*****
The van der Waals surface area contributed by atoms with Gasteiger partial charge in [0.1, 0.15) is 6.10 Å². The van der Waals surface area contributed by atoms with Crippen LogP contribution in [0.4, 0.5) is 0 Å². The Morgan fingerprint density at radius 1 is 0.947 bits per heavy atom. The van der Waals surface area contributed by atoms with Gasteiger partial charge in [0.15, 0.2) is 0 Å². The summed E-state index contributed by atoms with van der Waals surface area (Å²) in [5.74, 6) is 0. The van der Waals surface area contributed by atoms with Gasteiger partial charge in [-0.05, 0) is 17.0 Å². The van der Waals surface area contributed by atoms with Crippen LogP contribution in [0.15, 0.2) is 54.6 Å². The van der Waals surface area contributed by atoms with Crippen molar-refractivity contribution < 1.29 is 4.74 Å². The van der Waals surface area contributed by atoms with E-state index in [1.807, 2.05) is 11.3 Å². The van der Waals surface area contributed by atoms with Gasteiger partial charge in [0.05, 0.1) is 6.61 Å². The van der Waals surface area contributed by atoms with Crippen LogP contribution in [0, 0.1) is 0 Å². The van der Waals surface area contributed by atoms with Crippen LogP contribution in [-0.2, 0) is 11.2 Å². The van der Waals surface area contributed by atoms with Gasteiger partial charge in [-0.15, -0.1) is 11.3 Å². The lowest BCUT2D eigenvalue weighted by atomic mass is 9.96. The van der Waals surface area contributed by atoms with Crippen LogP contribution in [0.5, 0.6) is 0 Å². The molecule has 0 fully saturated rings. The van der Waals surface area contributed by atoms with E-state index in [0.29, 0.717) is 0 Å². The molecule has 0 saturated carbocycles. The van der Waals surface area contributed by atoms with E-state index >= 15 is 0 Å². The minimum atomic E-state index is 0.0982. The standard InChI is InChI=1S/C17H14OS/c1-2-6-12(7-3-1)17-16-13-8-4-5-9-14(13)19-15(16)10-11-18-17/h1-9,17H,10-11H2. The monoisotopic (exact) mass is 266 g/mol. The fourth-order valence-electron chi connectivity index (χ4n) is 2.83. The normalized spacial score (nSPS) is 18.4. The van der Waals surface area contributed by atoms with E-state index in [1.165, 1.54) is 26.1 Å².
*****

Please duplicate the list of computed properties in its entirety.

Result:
The van der Waals surface area contributed by atoms with Gasteiger partial charge in [0.1, 0.15) is 6.10 Å². The van der Waals surface area contributed by atoms with Crippen LogP contribution in [0.4, 0.5) is 0 Å². The Morgan fingerprint density at radius 1 is 0.947 bits per heavy atom. The van der Waals surface area contributed by atoms with Gasteiger partial charge in [0.15, 0.2) is 0 Å². The summed E-state index contributed by atoms with van der Waals surface area (Å²) in [5.74, 6) is 0. The van der Waals surface area contributed by atoms with Gasteiger partial charge in [-0.05, 0) is 17.0 Å². The van der Waals surface area contributed by atoms with Crippen LogP contribution in [0.15, 0.2) is 54.6 Å². The van der Waals surface area contributed by atoms with Crippen molar-refractivity contribution < 1.29 is 4.74 Å². The van der Waals surface area contributed by atoms with E-state index in [1.807, 2.05) is 11.3 Å². The van der Waals surface area contributed by atoms with Gasteiger partial charge in [0.05, 0.1) is 6.61 Å². The van der Waals surface area contributed by atoms with Crippen LogP contribution in [0, 0.1) is 0 Å². The van der Waals surface area contributed by atoms with Crippen LogP contribution in [-0.2, 0) is 11.2 Å². The van der Waals surface area contributed by atoms with Gasteiger partial charge in [-0.15, -0.1) is 11.3 Å². The lowest BCUT2D eigenvalue weighted by atomic mass is 9.96. The van der Waals surface area contributed by atoms with Crippen LogP contribution in [0.5, 0.6) is 0 Å². The molecule has 0 fully saturated rings. The van der Waals surface area contributed by atoms with E-state index in [0.29, 0.717) is 0 Å². The molecule has 0 saturated carbocycles. The van der Waals surface area contributed by atoms with E-state index >= 15 is 0 Å². The minimum atomic E-state index is 0.0982. The standard InChI is InChI=1S/C17H14OS/c1-2-6-12(7-3-1)17-16-13-8-4-5-9-14(13)19-15(16)10-11-18-17/h1-9,17H,10-11H2. The monoisotopic (exact) mass is 266 g/mol. The fourth-order valence-electron chi connectivity index (χ4n) is 2.83. The normalized spacial score (nSPS) is 18.4. The van der Waals surface area contributed by atoms with E-state index in [1.165, 1.54) is 26.1 Å².